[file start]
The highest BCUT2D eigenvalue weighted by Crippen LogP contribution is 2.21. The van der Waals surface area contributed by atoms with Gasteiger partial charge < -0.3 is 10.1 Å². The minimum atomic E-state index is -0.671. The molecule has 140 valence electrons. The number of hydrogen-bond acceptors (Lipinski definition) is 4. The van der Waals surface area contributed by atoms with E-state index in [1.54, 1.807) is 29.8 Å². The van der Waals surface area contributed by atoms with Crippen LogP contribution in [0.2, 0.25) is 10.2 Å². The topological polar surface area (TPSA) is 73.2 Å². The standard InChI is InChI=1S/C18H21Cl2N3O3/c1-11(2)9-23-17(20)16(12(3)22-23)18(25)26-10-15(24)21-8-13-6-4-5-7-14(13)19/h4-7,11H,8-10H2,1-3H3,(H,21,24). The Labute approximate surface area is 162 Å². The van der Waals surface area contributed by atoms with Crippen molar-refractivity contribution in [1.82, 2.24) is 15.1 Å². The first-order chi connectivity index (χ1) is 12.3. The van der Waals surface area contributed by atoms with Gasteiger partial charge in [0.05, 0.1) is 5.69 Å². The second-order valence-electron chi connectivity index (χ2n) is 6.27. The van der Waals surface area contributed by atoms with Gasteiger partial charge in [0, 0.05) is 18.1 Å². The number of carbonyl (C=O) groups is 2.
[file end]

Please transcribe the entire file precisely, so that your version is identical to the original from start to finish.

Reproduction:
The highest BCUT2D eigenvalue weighted by Crippen LogP contribution is 2.21. The van der Waals surface area contributed by atoms with Gasteiger partial charge < -0.3 is 10.1 Å². The minimum atomic E-state index is -0.671. The molecule has 140 valence electrons. The number of hydrogen-bond acceptors (Lipinski definition) is 4. The van der Waals surface area contributed by atoms with E-state index in [1.54, 1.807) is 29.8 Å². The van der Waals surface area contributed by atoms with Crippen LogP contribution in [0.2, 0.25) is 10.2 Å². The topological polar surface area (TPSA) is 73.2 Å². The standard InChI is InChI=1S/C18H21Cl2N3O3/c1-11(2)9-23-17(20)16(12(3)22-23)18(25)26-10-15(24)21-8-13-6-4-5-7-14(13)19/h4-7,11H,8-10H2,1-3H3,(H,21,24). The Labute approximate surface area is 162 Å². The van der Waals surface area contributed by atoms with Crippen molar-refractivity contribution in [1.82, 2.24) is 15.1 Å². The first-order chi connectivity index (χ1) is 12.3. The van der Waals surface area contributed by atoms with Gasteiger partial charge in [0.05, 0.1) is 5.69 Å². The second-order valence-electron chi connectivity index (χ2n) is 6.27. The van der Waals surface area contributed by atoms with Gasteiger partial charge in [0, 0.05) is 18.1 Å². The number of carbonyl (C=O) groups is 2.